• Research appetite is very poor, with only 0.4 per cent students enrolling for Ph.D, of which many drop out when they get a job. Serious researchers are too few, keeping in view lack of its recognition as a profession in creating a new body of knowledge and innovation and in helping policy reforms.


International measure of HEIs :-

Except evaluation by the accrediting agencies in India, there is no ready index available to measure the performance of HEIs, but globally there are some credible indexes.

The HEIs are evaluated on the basis of 25 attributes divided into four key areas:

  • Resources
  • Environment
  • Connectivity
  • Output.

According to the 2017 report of the Melbourne Institute of Applied Economic and Social Research in its Universitas 21 (U21) ranking of national systems of HEIs.

In Ranking of National System of Higher Education Quality :-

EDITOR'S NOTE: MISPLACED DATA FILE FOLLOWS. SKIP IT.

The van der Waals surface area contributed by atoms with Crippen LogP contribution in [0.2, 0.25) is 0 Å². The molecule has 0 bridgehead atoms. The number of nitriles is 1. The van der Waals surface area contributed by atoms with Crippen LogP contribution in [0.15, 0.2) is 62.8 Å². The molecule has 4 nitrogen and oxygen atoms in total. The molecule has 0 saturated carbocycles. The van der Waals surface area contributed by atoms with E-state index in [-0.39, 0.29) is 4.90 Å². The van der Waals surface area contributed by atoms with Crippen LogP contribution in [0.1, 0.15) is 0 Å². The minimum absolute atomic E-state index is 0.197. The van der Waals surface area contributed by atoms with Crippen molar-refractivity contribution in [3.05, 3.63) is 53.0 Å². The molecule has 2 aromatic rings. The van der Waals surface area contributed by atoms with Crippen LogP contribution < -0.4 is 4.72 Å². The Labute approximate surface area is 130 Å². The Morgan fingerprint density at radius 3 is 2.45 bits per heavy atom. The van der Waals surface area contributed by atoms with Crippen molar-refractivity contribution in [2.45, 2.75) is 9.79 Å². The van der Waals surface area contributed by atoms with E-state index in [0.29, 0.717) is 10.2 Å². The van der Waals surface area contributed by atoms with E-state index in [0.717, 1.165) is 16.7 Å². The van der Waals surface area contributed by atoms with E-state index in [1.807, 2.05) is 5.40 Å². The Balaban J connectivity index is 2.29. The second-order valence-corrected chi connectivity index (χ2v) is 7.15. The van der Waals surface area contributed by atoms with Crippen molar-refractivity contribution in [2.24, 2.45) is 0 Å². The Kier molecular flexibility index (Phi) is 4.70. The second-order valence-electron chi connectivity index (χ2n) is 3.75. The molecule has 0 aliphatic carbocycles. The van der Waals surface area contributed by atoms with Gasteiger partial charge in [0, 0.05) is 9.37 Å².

• The United States is at the top of the league, followed by Switzerland and the United Kingdom.
  • India stands at the low rank of 49 among 50 national systems of higher education
  • Indonesia is at the bottom at 50.

Among BRICS countries

  • Brazil is at number 42
  • Russia 34
  • China 30
  • South Africa 37.

It calls for a constructive introspection of what ails the HEIs in India.

As per the Times Higher Education World University Rankings-2018 :-

  • None of the HEIs from India are in the first 200 global universities. 
  • The Indian Institute of Science (IISc), Bangalore, slipped from its earlier rank from the bracket of 201-250 to the 251-300 group. This is due to a drop in research influence and research earnings. 
  • The other HEIs — IIT-Bombay, IIT-Delhi, IIT-Kanpur and IIT-Kharagpur — were the top Indian schools, standing at ranks between 401 and 600.
  • While Oxford University, UK, gets the number one rank in the global order, the next is Cambridge University and California University, US, takes the number three slot.

Productivity and areas of focus :-

Despite sustained focus on education

  • Only 4.5 per cent of India’s population is a graduate.
  • The 1.5 million graduates passing out from colleges hardly have enough skills to be employed in the industry, befitting their